You should decide this issue for yourself and take actions you deem appropriate. From other documentation in our possession, as recently as the end of 1998 Best had 14,000 customers on annual maintenance.9 Since they have reported over 4000 new customers since then10, Best has lost over 9000 customers from annual maintenance fee rolls. Put another way, half of Best’s Abra Suite customers have decided NOT to renew their annual maintenance agreements, presumably because they decided that agreements were not worth it.
Clearly, Best is concerned that you will discover their violation or our copyright and that you will create, as Ms. Mortham stated, a “rush on [Best’s] technical support group to fix any bugs or anything like that, or get any help that they need prior to expiration of a contract,” if Abra Suite customers chose not to renew. Ms. Mortham also testified that such a response would overwhelm their ability to service your needs and “kind of cause one of those vicious circle, cycle problems.”11

I can’t decide for you whether you should renew your annual maintenance agreement or not. Best is concerned you won’t – for good reason – and not only because they are violating our copyright. I believe, and will get the information from our lawsuit to prove, that Best has diverted revenue from adequately fulfilling Abra Suite customers’ maintenance agreements to fund other aspects of their operations and/or enhance their profitability at your expense. If my conclusion is incorrect, as the court said in its ruling: “Best is free to communicate with its business partners and customers to rebut or clarify assertions made by Liveware.”


I want to reassure every Abra Suite customer that we will not pursue legal claims against you. We see Abra Suite customers as ‘innocent infringers’, but feel that you should be aware of the circumstances nonetheless. In addition, our own consulting clients, through Liveware Inc., hereby receive a special license exemption for continued use of R&R with Abra Suite, no matter what occurs. Even if Best should decide to comply with the law and cease their unlawful distribution of R&R, and recall all of the R&R Version 9.0 licenses they distributed without authorization, Liveware Publishing hereby promises to always supply a commercial version of R&R that you can purchase on very favorable terms that will preserve your investment in R&R reports.
We have always believed that Abra Suite is a terrific software program itself and an excellent value. Our current lawsuit does not change that opinion in the least. We will continue to provide direct professional services, which we think is of much better quality and at lower fees than what Best offers, to our clients as you choose to hire us for that work.
There is just one more aspect to this affair that I wish to share with you. Our contract calls for Best to turn over to us the full Abra Suite customer list, with contact information, upon termination of our agreement with them.12 Best has, thus far, failed to do so even though their attorney conceded in court that the contract is “dead”.13 Therefore, I do not have the ability to directly contact every concerned Abra Suite customer with this vital information. Therefore, I invite you to send copies of this letter to any other Abra Suite user you know about, or feel free to direct them to our special web site for this communication:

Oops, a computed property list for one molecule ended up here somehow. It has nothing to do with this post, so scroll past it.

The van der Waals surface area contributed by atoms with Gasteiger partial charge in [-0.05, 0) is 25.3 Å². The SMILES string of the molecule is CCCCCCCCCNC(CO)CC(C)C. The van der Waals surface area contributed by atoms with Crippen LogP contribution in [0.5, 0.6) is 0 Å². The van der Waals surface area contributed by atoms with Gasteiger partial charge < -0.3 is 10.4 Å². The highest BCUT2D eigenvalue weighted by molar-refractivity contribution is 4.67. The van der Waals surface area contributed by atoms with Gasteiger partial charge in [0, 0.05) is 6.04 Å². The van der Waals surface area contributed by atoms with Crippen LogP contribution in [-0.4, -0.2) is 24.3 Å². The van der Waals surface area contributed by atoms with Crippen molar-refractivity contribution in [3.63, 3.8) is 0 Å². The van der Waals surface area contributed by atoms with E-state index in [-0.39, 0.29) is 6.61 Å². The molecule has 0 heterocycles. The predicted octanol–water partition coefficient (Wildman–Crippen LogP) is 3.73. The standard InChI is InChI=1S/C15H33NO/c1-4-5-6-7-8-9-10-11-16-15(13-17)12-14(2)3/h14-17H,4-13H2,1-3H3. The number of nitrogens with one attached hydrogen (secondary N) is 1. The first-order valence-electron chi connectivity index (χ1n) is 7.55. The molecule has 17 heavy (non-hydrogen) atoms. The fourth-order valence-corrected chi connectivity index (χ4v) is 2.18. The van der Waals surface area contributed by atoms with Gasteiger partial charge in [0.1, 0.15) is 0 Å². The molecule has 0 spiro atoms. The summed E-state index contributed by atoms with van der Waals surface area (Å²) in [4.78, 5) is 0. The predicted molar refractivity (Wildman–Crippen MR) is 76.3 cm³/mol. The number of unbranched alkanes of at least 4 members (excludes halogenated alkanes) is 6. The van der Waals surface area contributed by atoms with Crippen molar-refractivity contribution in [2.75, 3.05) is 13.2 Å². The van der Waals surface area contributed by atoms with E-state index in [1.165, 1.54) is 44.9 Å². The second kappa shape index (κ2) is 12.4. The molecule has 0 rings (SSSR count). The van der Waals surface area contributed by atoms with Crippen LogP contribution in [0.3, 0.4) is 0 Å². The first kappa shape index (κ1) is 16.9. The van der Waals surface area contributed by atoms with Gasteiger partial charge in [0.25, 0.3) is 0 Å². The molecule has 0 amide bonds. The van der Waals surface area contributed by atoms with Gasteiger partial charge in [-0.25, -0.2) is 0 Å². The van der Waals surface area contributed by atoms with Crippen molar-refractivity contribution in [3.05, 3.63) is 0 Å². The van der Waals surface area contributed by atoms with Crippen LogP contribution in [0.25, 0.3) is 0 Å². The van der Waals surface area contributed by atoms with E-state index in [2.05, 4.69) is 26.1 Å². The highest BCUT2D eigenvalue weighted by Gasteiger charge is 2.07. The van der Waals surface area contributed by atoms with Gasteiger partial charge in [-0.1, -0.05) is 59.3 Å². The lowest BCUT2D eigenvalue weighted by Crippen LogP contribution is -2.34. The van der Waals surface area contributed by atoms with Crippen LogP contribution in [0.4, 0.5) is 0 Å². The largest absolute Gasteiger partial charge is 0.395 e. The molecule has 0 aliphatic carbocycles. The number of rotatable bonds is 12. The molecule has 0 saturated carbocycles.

www.livewarepub.com/lawsuit.htm
Thank you for your attention. We feel you deserve all the facts. If you have any questions at all, please feel free to contact me.
Very truly yours,

Daniel Levin



President, Liveware Inc. / Liveware Publishing, Inc.

1 Liveware has in its possession nearly all of the royalty reports dating from the initiation of Abra/Best’s licensing of R&R that began in 1994. These documents were provided to Liveware by our predecessor as R&R publisher, Wall Data, Inc. A download of a summary, annotated spreadsheet, along with a descriptive document, are available on our special web site: www.livewarepub.com/lawsuit.htm.

2 Liveware sent a ‘Notice of Material Breach’ and termination, dated December 1, 2001, pursuant to the applicable sections of the current and prior agreements between Best Software, Inc. and its predecessors, and Liveware Publishing, Inc. and its predecessors. A copy of that letter is available on our special web site. There was additional correspondence after that which affirmed Liveware’s termination of the agreement, an assertion that Best is contesting in court. Further, Best’s counsel, in the April 4, 2001 hearing, repeatedly referred to this notice as a ‘termination’ letter.

3 Rights were granted pursuant to Section 2 of a License Agreement between Best Software, Inc. and Liveware Publishing, Inc., dated January 20, 2001, and do not survive the contract’s termination.

4 Transcript of hearing in Federal District Court, Wilmington, Delaware, April 4, 2002. Before Honorable Roderick R. McKelvie, Civil Action #02-206. Direct testimony of Karen Mortham, CFO, pages 13-14.

5 Transcript of the April 4, 2002 hearing, Ms. Mortham’s direct testimony, pages 31-32.

6 Order Denying Defendant Best Software, Inc’s Application For A Preliminary Injunction, Honorable Roderick R. McKelvie, issued April 5, 2002.

7 Transcript of the April 4, 2002 hearing. Ms. Mortham’s direct testimony, page 14.


8 Assuming an average annual FTE expense of $70,000 (high estimate), there would be enough revenue to pay for nearly 300 full-time employees at professional-grade salaries.

9 Best Software, Inc. 1998 SEC 10K report. (I was a Best Software shareholder at that time.)

10 Source: monthly royalty reports for R&R issued by Best Software, January 1999 to present.

11 Transcript of the April 4, 2002 hearing, Ms. Mortham’s direct testimony, page 31.

12 Licence Agreement between Best Software, Inc. and Liveware Publishing, Inc., Section 7c.

13Transcript of the April 4, 2002 hearing, exchange between Mr. Steven Caponi, counsel for Best, and the Court, page 68.